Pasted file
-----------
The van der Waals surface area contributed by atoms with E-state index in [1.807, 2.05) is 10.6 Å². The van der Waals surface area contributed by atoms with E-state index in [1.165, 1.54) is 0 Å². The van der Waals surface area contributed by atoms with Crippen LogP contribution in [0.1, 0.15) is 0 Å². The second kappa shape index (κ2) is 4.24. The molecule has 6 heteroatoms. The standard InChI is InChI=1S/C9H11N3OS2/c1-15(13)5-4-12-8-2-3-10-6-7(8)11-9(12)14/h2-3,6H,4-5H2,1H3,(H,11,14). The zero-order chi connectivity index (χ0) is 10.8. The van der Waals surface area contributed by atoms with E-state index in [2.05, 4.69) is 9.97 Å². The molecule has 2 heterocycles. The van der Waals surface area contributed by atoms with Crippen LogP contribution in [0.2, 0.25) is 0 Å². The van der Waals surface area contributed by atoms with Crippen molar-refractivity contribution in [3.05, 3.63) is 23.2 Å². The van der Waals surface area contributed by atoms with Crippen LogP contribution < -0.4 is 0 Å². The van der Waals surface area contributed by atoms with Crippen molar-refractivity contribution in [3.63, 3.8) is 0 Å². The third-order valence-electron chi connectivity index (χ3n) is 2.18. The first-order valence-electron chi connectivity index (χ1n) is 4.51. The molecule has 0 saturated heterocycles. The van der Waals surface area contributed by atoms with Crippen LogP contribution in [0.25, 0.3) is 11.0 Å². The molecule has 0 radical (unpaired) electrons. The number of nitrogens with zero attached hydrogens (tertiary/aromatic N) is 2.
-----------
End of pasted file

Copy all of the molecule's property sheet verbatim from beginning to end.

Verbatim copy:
The van der Waals surface area contributed by atoms with E-state index in [1.807, 2.05) is 10.6 Å². The van der Waals surface area contributed by atoms with E-state index in [1.165, 1.54) is 0 Å². The van der Waals surface area contributed by atoms with Crippen LogP contribution in [0.1, 0.15) is 0 Å². The second kappa shape index (κ2) is 4.24. The molecule has 6 heteroatoms. The standard InChI is InChI=1S/C9H11N3OS2/c1-15(13)5-4-12-8-2-3-10-6-7(8)11-9(12)14/h2-3,6H,4-5H2,1H3,(H,11,14). The zero-order chi connectivity index (χ0) is 10.8. The van der Waals surface area contributed by atoms with E-state index in [2.05, 4.69) is 9.97 Å². The molecule has 2 heterocycles. The van der Waals surface area contributed by atoms with Crippen LogP contribution in [0.2, 0.25) is 0 Å². The van der Waals surface area contributed by atoms with Crippen molar-refractivity contribution in [3.05, 3.63) is 23.2 Å². The van der Waals surface area contributed by atoms with Crippen LogP contribution < -0.4 is 0 Å². The van der Waals surface area contributed by atoms with Crippen molar-refractivity contribution in [3.63, 3.8) is 0 Å². The third-order valence-electron chi connectivity index (χ3n) is 2.18. The first-order valence-electron chi connectivity index (χ1n) is 4.51. The molecule has 0 saturated heterocycles. The van der Waals surface area contributed by atoms with Crippen LogP contribution in [0.25, 0.3) is 11.0 Å². The molecule has 0 radical (unpaired) electrons. The number of nitrogens with zero attached hydrogens (tertiary/aromatic N) is 2.